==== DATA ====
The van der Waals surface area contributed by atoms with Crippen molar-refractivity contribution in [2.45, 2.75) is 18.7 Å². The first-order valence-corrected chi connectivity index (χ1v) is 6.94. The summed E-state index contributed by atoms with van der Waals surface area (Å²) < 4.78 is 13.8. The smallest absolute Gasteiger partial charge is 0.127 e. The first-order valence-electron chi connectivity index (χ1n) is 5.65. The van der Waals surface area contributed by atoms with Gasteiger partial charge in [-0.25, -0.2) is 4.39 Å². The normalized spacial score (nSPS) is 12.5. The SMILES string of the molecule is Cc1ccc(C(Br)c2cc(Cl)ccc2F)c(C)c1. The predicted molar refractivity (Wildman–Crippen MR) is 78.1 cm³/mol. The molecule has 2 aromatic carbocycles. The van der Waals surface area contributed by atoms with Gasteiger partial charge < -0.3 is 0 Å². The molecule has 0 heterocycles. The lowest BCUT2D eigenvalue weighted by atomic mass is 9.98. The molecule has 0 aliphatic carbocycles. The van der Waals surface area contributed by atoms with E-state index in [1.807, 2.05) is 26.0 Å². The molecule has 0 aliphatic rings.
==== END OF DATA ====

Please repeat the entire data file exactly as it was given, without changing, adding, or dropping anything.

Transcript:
The van der Waals surface area contributed by atoms with Crippen molar-refractivity contribution in [2.45, 2.75) is 18.7 Å². The first-order valence-corrected chi connectivity index (χ1v) is 6.94. The summed E-state index contributed by atoms with van der Waals surface area (Å²) < 4.78 is 13.8. The smallest absolute Gasteiger partial charge is 0.127 e. The first-order valence-electron chi connectivity index (χ1n) is 5.65. The van der Waals surface area contributed by atoms with Gasteiger partial charge in [-0.25, -0.2) is 4.39 Å². The normalized spacial score (nSPS) is 12.5. The SMILES string of the molecule is Cc1ccc(C(Br)c2cc(Cl)ccc2F)c(C)c1. The predicted molar refractivity (Wildman–Crippen MR) is 78.1 cm³/mol. The molecule has 2 aromatic carbocycles. The van der Waals surface area contributed by atoms with Gasteiger partial charge < -0.3 is 0 Å². The molecule has 0 heterocycles. The lowest BCUT2D eigenvalue weighted by atomic mass is 9.98. The molecule has 0 aliphatic carbocycles. The van der Waals surface area contributed by atoms with E-state index in [1.807, 2.05) is 26.0 Å². The molecule has 0 aliphatic rings.